The Atlantic

The Psychology of White-Collar Criminals

A researcher reflects on conversations with nearly 50 convicted executives about why they did what they did.
Source: Yuriko Nakao / Reuters

Two leading executive headhunters once wrote a book called Lessons From the Top: The Search for America’s Best Business Leaders that celebrated 50 titans of industry. Readers were encouraged “to learn from and pattern themselves” after the leadership qualities displayed by these executives. Yet within a few years of the book’s 1999 publication, three of those 50 were convicted of white-collar crimes and headed to prison, and three more faced tens of millions of dollars in fines for illicit activity. It was an extraordinary rate of failure for executives once deemed the “very best—and most successful—business leaders in America.”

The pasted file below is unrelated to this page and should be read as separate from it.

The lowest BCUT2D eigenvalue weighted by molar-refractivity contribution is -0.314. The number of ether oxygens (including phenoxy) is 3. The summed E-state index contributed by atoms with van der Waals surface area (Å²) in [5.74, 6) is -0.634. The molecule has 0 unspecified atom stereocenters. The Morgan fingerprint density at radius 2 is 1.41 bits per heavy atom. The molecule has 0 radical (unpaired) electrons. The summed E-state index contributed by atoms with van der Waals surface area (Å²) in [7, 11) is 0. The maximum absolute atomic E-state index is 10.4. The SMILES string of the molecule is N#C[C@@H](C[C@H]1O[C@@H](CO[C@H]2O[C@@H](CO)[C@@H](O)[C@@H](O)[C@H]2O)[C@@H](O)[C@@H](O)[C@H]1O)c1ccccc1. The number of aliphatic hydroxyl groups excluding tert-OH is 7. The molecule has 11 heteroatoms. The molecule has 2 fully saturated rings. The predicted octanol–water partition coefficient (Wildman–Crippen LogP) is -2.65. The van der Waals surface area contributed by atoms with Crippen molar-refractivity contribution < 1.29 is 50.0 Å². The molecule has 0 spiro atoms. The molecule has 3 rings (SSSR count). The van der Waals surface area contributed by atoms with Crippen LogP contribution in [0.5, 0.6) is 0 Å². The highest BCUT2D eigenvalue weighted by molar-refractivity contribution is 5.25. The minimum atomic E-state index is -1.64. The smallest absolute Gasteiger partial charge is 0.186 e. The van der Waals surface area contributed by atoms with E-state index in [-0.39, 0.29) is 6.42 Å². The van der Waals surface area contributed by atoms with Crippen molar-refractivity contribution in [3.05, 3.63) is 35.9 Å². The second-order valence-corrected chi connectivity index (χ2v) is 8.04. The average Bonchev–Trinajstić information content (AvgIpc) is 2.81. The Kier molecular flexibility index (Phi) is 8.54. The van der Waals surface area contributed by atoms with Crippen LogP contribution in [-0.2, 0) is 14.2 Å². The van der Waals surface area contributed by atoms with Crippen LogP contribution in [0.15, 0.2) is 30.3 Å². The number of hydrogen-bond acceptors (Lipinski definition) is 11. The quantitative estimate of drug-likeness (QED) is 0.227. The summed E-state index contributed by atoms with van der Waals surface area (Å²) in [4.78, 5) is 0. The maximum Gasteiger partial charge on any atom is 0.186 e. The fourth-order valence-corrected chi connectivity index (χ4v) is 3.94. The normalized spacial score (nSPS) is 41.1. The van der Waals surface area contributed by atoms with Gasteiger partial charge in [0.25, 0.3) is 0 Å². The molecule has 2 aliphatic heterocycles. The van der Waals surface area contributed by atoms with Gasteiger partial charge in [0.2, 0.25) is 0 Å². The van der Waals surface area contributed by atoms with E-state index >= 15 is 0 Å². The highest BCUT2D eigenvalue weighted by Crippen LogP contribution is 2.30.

I’ve spent much of the last seven years investigating why so many respected executives engage in white-collar crime. Why is it that fraud, embezzlement, bribery, and insider trading often seem like disturbing norms among the upper echelons of business? Some commentators like to chalk up these executives’ failures to greed. Others argue that the extraordinary harm these executives do suggests that there

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